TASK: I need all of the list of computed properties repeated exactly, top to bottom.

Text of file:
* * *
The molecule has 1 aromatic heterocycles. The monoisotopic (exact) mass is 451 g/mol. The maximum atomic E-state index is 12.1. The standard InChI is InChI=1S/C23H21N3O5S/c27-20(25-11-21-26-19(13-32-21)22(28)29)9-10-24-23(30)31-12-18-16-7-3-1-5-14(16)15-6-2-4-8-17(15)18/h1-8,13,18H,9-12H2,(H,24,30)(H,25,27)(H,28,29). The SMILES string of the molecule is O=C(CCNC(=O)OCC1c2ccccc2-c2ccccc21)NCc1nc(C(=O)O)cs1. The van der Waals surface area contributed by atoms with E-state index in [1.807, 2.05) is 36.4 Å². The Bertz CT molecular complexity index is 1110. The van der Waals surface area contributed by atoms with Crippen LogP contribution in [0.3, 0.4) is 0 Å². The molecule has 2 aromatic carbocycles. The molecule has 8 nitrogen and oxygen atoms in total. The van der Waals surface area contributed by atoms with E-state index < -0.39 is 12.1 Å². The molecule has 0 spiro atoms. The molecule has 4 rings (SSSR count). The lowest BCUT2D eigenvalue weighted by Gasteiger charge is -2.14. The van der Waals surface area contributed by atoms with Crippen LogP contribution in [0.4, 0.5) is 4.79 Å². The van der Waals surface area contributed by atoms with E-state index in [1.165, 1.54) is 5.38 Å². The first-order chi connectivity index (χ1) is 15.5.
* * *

The molecule has 1 aromatic heterocycles. The monoisotopic (exact) mass is 451 g/mol. The maximum atomic E-state index is 12.1. The standard InChI is InChI=1S/C23H21N3O5S/c27-20(25-11-21-26-19(13-32-21)22(28)29)9-10-24-23(30)31-12-18-16-7-3-1-5-14(16)15-6-2-4-8-17(15)18/h1-8,13,18H,9-12H2,(H,24,30)(H,25,27)(H,28,29). The SMILES string of the molecule is O=C(CCNC(=O)OCC1c2ccccc2-c2ccccc21)NCc1nc(C(=O)O)cs1. The van der Waals surface area contributed by atoms with E-state index in [1.807, 2.05) is 36.4 Å². The Bertz CT molecular complexity index is 1110. The van der Waals surface area contributed by atoms with Crippen LogP contribution in [0.3, 0.4) is 0 Å². The molecule has 2 aromatic carbocycles. The molecule has 8 nitrogen and oxygen atoms in total. The van der Waals surface area contributed by atoms with E-state index < -0.39 is 12.1 Å². The molecule has 0 spiro atoms. The molecule has 4 rings (SSSR count). The lowest BCUT2D eigenvalue weighted by Gasteiger charge is -2.14. The van der Waals surface area contributed by atoms with Crippen LogP contribution in [0.4, 0.5) is 4.79 Å². The van der Waals surface area contributed by atoms with E-state index in [1.165, 1.54) is 5.38 Å². The first-order chi connectivity index (χ1) is 15.5.